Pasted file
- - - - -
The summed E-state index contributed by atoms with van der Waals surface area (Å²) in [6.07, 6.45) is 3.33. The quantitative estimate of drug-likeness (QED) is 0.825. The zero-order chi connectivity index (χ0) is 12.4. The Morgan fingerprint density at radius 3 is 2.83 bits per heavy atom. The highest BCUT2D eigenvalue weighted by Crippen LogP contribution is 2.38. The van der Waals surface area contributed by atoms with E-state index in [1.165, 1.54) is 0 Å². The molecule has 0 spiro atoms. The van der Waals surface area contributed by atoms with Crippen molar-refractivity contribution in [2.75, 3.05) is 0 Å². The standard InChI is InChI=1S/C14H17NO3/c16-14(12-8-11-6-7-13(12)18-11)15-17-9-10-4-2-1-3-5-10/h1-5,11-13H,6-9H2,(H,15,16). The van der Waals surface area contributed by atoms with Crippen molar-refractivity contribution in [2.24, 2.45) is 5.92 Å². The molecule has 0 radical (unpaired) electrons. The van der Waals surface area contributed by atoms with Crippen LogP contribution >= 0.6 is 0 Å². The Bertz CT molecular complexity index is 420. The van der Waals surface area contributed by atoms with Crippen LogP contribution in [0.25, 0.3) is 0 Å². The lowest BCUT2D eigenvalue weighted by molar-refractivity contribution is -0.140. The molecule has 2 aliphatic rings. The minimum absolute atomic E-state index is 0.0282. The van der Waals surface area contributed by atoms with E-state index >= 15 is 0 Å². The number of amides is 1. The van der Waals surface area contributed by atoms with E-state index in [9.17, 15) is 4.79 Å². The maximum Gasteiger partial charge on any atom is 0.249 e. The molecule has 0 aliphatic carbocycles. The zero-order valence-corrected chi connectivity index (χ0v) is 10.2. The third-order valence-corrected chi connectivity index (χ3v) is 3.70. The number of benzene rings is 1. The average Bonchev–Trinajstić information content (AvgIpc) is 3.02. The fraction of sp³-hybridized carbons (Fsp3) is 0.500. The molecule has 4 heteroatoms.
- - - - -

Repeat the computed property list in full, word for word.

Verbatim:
The summed E-state index contributed by atoms with van der Waals surface area (Å²) in [6.07, 6.45) is 3.33. The quantitative estimate of drug-likeness (QED) is 0.825. The zero-order chi connectivity index (χ0) is 12.4. The Morgan fingerprint density at radius 3 is 2.83 bits per heavy atom. The highest BCUT2D eigenvalue weighted by Crippen LogP contribution is 2.38. The van der Waals surface area contributed by atoms with E-state index in [1.165, 1.54) is 0 Å². The molecule has 0 spiro atoms. The van der Waals surface area contributed by atoms with Crippen molar-refractivity contribution in [2.75, 3.05) is 0 Å². The standard InChI is InChI=1S/C14H17NO3/c16-14(12-8-11-6-7-13(12)18-11)15-17-9-10-4-2-1-3-5-10/h1-5,11-13H,6-9H2,(H,15,16). The van der Waals surface area contributed by atoms with Crippen molar-refractivity contribution in [2.24, 2.45) is 5.92 Å². The molecule has 0 radical (unpaired) electrons. The van der Waals surface area contributed by atoms with Crippen LogP contribution >= 0.6 is 0 Å². The Bertz CT molecular complexity index is 420. The van der Waals surface area contributed by atoms with Crippen LogP contribution in [0.25, 0.3) is 0 Å². The lowest BCUT2D eigenvalue weighted by molar-refractivity contribution is -0.140. The molecule has 2 aliphatic rings. The minimum absolute atomic E-state index is 0.0282. The van der Waals surface area contributed by atoms with E-state index >= 15 is 0 Å². The number of amides is 1. The van der Waals surface area contributed by atoms with E-state index in [9.17, 15) is 4.79 Å². The maximum Gasteiger partial charge on any atom is 0.249 e. The molecule has 0 aliphatic carbocycles. The zero-order valence-corrected chi connectivity index (χ0v) is 10.2. The third-order valence-corrected chi connectivity index (χ3v) is 3.70. The number of benzene rings is 1. The average Bonchev–Trinajstić information content (AvgIpc) is 3.02. The fraction of sp³-hybridized carbons (Fsp3) is 0.500. The molecule has 4 heteroatoms.